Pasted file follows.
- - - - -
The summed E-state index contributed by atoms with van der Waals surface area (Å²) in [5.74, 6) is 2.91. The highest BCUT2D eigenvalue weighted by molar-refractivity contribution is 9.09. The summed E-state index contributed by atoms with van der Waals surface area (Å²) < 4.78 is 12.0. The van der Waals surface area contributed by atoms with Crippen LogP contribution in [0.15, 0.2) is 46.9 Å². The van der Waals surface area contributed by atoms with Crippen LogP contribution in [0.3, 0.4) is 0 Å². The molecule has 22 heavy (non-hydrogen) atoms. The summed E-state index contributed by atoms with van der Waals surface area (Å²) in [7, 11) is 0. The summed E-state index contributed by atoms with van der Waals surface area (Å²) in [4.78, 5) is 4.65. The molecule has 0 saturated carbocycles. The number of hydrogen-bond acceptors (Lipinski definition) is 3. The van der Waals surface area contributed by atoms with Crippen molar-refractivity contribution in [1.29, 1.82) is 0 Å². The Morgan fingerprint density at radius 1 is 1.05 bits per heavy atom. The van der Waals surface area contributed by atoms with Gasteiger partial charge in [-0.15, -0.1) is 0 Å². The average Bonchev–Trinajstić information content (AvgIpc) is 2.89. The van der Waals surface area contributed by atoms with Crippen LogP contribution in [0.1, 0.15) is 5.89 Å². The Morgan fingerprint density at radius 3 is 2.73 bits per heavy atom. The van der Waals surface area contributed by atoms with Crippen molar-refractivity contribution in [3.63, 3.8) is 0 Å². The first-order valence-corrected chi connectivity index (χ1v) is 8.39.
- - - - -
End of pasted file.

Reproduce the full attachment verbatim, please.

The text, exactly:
The summed E-state index contributed by atoms with van der Waals surface area (Å²) in [5.74, 6) is 2.91. The highest BCUT2D eigenvalue weighted by molar-refractivity contribution is 9.09. The summed E-state index contributed by atoms with van der Waals surface area (Å²) < 4.78 is 12.0. The van der Waals surface area contributed by atoms with Crippen LogP contribution in [0.15, 0.2) is 46.9 Å². The van der Waals surface area contributed by atoms with Crippen LogP contribution in [0.3, 0.4) is 0 Å². The molecule has 22 heavy (non-hydrogen) atoms. The summed E-state index contributed by atoms with van der Waals surface area (Å²) in [7, 11) is 0. The summed E-state index contributed by atoms with van der Waals surface area (Å²) in [4.78, 5) is 4.65. The molecule has 0 saturated carbocycles. The number of hydrogen-bond acceptors (Lipinski definition) is 3. The van der Waals surface area contributed by atoms with Crippen molar-refractivity contribution in [1.29, 1.82) is 0 Å². The Morgan fingerprint density at radius 1 is 1.05 bits per heavy atom. The van der Waals surface area contributed by atoms with Gasteiger partial charge in [-0.15, -0.1) is 0 Å². The average Bonchev–Trinajstić information content (AvgIpc) is 2.89. The van der Waals surface area contributed by atoms with Crippen LogP contribution in [0.1, 0.15) is 5.89 Å². The Morgan fingerprint density at radius 3 is 2.73 bits per heavy atom. The van der Waals surface area contributed by atoms with Crippen molar-refractivity contribution in [3.63, 3.8) is 0 Å². The first-order valence-corrected chi connectivity index (χ1v) is 8.39.